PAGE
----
Open Research Prize 2023 - Winners announced

The winners of the University of Sheffield’s Open Research Prize 2023 have now been announced. Many congratulations to all our prizewinners!

Researcher using the microscope

Open Research practices make the processes and outputs of research transparent and freely accessible whenever possible, and are crucial to ensuring the integrity and reliability of research. Open research also supports impact activities and allows the wider public to benefit from research as fully as possible.

The prize

The Open Research Prize was introduced in order to recognise and celebrate the excellent work University of Sheffield researchers are doing to make their research discoverable and reusable by a wider audience.

Researchers at the University of Sheffield were invited to submit a short case study describing how they have engaged with open research, the challenges they have faced and the impact of their work. Submissions were evaluated by a cross-Faculty panel chaired by Professor John Flint, the University’s Deputy Vice-President for Research.

Two individual first prizes of £500 - in a staff category and a PGR category - were awarded, as was a team first prize of £1000 and five individual runner up prizes of £200. 

Prizewinners and runners up

A large number of high-quality applications were received from researchers and research-related colleagues in a range of departments and Faculties. The following prizes were awarded:

Individual First Prize (staff): Dr Harry Wright, Department of Chemistry - Developing a free and open source low-cost alternative for measuring polyurethane foam reaction kinetics

Individual First Prize (PGR): Shuangke Jiang, Department of Psychology - Preregistration, sharing materials, and conducting replication studies in Psychology

Team First Prize: Dr Alice Pyne and the TopoStats team (Joseph Beton, Thomas Catley, Xinyue Chen, Mingxue Du, Tobi Firth, Max Gamill, Libby Holmes, Robert Moorehead, Alice Pyne, Eddie Rollins, Neil Shephard, Bob Turner, Billie Ward, Sylvia Whittle, Laura Wiggins) - Developing open source software aligned with the FAIR4RS principles: The TopoStats project

Runner up prizes (in alphabetical order):

  • Dr Amber Copeland (Department of Psychology) - The development of a novel decision-making task in addiction research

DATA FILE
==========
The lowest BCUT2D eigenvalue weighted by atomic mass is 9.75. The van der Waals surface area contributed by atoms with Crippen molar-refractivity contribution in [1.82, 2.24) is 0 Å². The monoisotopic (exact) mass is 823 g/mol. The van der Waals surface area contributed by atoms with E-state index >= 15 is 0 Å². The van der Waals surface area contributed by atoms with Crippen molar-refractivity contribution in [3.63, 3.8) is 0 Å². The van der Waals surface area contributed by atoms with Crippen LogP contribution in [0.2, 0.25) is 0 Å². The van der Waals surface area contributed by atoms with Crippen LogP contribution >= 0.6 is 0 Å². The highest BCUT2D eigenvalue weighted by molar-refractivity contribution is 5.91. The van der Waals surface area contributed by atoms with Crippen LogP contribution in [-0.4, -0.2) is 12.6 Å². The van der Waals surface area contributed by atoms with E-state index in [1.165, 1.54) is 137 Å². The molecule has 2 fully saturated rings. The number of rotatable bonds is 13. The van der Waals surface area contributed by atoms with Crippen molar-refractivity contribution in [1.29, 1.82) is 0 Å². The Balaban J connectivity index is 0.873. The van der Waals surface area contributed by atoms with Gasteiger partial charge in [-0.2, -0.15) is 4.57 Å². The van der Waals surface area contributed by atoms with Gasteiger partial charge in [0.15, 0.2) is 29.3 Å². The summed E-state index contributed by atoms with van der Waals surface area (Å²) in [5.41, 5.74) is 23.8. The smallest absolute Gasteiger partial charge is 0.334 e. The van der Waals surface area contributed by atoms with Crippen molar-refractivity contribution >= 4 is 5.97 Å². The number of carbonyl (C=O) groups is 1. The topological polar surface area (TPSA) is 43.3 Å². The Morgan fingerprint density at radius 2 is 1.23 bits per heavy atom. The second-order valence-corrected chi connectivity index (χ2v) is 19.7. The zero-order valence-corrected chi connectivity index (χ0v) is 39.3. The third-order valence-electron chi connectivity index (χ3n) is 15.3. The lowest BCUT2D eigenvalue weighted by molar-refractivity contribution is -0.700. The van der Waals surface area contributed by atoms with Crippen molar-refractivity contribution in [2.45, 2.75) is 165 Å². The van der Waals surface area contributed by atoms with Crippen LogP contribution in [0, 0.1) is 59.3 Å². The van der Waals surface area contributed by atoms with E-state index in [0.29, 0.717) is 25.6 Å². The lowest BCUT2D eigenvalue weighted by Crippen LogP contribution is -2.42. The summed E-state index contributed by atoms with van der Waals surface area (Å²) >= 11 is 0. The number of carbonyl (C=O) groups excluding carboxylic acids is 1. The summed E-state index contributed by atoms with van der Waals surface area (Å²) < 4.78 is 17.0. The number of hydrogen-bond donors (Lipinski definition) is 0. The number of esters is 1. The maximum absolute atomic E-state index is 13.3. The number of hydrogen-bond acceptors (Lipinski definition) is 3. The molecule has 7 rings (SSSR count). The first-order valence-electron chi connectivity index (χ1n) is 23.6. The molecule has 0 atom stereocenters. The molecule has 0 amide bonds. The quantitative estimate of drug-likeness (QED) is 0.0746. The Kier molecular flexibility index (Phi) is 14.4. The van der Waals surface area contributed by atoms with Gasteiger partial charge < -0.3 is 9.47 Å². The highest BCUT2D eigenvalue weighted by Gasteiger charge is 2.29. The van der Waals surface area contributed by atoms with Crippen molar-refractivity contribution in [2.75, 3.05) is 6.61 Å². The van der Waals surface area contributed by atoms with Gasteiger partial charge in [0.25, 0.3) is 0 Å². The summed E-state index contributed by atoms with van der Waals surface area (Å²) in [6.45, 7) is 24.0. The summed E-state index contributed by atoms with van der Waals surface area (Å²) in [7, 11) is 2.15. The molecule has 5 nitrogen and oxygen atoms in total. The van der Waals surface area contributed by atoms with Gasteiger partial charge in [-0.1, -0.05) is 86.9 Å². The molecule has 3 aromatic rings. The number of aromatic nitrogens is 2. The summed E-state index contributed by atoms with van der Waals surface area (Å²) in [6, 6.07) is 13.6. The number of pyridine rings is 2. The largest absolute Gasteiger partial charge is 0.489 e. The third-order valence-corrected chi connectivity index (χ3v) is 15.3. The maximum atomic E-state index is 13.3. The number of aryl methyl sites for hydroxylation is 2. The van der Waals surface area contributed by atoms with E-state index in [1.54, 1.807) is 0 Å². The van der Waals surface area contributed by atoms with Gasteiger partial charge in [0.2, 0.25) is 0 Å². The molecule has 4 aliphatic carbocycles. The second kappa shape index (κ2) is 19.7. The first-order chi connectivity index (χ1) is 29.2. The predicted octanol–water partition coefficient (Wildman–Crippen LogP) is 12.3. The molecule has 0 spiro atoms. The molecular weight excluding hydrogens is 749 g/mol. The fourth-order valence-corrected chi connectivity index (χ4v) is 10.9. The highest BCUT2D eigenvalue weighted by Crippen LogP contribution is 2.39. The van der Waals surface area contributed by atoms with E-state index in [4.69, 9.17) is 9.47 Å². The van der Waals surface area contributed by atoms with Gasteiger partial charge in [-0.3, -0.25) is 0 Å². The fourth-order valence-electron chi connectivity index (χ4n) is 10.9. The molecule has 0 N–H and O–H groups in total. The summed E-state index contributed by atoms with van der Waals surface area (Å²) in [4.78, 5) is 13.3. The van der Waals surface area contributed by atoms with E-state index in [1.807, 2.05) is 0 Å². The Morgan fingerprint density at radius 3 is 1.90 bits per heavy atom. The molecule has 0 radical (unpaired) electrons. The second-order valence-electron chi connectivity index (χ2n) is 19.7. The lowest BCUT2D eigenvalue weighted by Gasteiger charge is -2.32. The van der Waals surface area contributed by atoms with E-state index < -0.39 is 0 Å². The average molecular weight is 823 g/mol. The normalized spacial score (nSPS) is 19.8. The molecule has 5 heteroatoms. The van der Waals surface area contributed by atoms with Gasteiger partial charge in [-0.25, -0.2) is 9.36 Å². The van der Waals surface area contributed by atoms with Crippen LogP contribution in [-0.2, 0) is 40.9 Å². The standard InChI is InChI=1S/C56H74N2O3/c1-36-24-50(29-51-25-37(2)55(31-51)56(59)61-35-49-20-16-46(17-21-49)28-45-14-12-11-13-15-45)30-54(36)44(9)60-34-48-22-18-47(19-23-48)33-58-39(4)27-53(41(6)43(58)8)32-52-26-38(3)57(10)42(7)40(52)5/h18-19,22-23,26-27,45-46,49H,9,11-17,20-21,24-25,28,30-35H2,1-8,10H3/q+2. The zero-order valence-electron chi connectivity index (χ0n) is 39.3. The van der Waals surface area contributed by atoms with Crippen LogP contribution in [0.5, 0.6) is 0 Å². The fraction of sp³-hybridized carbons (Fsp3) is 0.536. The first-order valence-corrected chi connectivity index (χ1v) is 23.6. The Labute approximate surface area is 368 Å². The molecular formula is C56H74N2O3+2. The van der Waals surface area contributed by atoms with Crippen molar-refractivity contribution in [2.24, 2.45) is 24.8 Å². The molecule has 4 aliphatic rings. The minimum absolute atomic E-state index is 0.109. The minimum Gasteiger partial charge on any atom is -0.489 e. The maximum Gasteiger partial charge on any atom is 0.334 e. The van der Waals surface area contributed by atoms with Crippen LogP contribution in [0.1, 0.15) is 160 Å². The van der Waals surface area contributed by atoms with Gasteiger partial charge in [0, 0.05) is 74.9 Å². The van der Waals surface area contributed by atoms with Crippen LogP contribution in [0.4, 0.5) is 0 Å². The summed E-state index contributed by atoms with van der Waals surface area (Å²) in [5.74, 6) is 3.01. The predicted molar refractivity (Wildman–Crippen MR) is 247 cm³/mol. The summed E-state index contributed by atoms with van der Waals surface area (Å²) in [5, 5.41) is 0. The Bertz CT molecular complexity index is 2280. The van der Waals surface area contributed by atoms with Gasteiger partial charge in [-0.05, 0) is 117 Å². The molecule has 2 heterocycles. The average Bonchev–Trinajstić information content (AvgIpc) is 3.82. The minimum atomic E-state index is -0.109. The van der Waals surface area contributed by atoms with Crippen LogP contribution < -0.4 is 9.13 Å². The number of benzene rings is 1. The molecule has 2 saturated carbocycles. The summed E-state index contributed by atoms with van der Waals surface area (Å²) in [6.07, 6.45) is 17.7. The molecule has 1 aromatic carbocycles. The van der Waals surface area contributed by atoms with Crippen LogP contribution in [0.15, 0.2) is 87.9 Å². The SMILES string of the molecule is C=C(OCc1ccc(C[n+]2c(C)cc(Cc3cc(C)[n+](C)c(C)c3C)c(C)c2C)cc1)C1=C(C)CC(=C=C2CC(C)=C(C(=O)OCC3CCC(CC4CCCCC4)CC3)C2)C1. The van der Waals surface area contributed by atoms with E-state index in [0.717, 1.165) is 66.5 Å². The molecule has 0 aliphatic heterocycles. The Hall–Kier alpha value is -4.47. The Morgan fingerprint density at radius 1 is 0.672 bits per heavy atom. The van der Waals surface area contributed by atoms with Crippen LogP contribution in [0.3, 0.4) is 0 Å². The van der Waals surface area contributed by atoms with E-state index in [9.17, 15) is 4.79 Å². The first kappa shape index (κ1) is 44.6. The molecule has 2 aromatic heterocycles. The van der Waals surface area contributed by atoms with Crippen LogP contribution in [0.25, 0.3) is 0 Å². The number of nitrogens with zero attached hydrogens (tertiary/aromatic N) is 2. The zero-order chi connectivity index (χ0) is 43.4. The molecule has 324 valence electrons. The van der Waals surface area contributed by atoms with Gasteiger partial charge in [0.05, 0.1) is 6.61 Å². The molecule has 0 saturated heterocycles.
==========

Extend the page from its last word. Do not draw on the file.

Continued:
• Dr Alicia Forsberg (Department of Psychology) - Applying open research practices within the field of cognitive developmental psychology
  • Ana Méndez de Andés (School of Architecture) - Using the Open Science Framework to share research data and contextual materials for a study on urban commons
  • Sina Tabakhi (Department of Computer Science) - Developing a FAIR-compliant open-source feature selection tool: UniFeat
  • Andy Tattersall (School of Health and Related Research) - Conducting research into the prevalence of Wikipedia citation of open access sources

Case studies from all of the winners and runners-up can be found on the Open Research Case Studies webpage. We will also be showcasing some of the prizewinners and runners up at the OpenFest Sheffield Showcase on 6th September 2023.

Reaction to the prize

Professor John Flint commented: “I would like to congratulate this year's Open Research Prize winners and to thank them for pioneering innovative and best practice across disciplines, approaches and career stages. Open research is a vital pillar in our aim of creating an excellent research culture and environment, and their work is an inspiring example of how such excellence may be achieved. I would also like to thank all those who organised, supported and applied to the prize scheme.” 

Anna Clements, Director of Library Services and University Librarian, added: “The University Library is delighted to see the growing popularity of the prize, launched in 2021, and supporting and showcasing even more examples of best practice in open research here in Sheffield with the help of the University's Research England Research Culture funding.”

More information about the University of Sheffield’s commitment to supporting and encouraging the use of open research practices can be found in the University’s Statement on Open Research.

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